• Substance abuse in the last year;
  • Recently prolapsed vertebral disc;
  • Recovering from a recent accident with back or neck injury. 

Please refer to this study by its ClinicalTrials.gov identifier: NCT02493348
 
Contacts
Denise Paneduro, MA
416-586-4800, ext. 2082
DPaneduro@mtsinai.on.ca
 
Thenille Braun Janzen, PhD
Thenille.braunjanzen@utoronto.ca

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England
Self Soft Tissue Therapy for Fibromyalgia Syndrome (FMS)
 
Purpose

The main aims of this preliminary research are to determine if combined self-soft tissue therapy (SSTT) alongside an established 6 week FMS Coping Skills Programme (FCSP) is a feasible and acceptable treatment approach for FMS. All participants on the six week FCSP will be randomly allocated to a control (FMS Coping Skills Programme) or intervention group (FMS Coping Skills Programme plus SSTT). All participants will be assessed for outcome measurements at the start of the feasibility study, at six weeks and three months after completion.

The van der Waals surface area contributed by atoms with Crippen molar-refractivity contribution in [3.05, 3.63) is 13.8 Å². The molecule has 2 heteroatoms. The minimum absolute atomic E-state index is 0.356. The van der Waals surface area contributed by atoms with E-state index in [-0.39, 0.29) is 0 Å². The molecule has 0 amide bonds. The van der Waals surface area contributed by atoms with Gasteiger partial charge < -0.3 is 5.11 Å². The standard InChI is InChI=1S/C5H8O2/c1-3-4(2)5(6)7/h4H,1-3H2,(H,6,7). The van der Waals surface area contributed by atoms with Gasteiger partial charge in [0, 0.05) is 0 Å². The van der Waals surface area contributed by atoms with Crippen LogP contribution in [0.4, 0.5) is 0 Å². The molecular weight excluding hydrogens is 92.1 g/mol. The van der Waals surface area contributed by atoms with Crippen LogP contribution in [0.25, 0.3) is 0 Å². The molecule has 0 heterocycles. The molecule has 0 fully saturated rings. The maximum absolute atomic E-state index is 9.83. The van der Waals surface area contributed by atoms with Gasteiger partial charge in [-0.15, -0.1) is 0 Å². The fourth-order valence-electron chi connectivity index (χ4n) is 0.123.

This feasibility study hypothesis is that the SST approach will be acceptable to FMS patients and that the combined 6 week FCSP (hands off) and SSTT (hands on) will be beneficial. This feasibility study will inform a larger randomized controlled trial (RCT) on this combined treatment approach to FMS.
 
Inclusion Criteria:

  • Clinical diagnosis of fibromyalgia conducted by the medical staff at Wasser Pain Management Centre;
  • Ability to read and write English adequately;
  • Have satisfactory hearing bilaterally (self-reported);
  • Have the ability to operate the supplied device. 

Exclusion Criteria:

  • Acute and active inflammatory conditions (e.g., rheumatoid arthritis, osteoarthritis, autoimmune disease);
  • Unstable medical or psychiatric illness;
  • History of psychosis, epilepsy, seizures;
  • Pregnancy or breast feeding;
  • Hemorrhaging or active bleeding;
  • Thrombosis, angina pectoris;
  • Heart diseases, such as hypotension, arrhythmia, pacemaker;
  • Substance abuse in the last year;
  • Recently prolapsed vertebral disc;
  • Recovering from a recent accident with back or neck injury. 

Male and females of 18 years of age or older are eligible for this study.
 
Please refer to this study by its ClinicalTrials.gov identifier: NCT02881411
 
Contacts:
Rob M. Grieve, PhD
0044117 328 8896
Rob.Grieve@uwe.ac.uk
 
Leigh Taylor
0044117 328 1170
Leigh.Taylor@uwe.ac.uk

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Have you participated in a cinical trial?  Tell us about your experience in the comments below.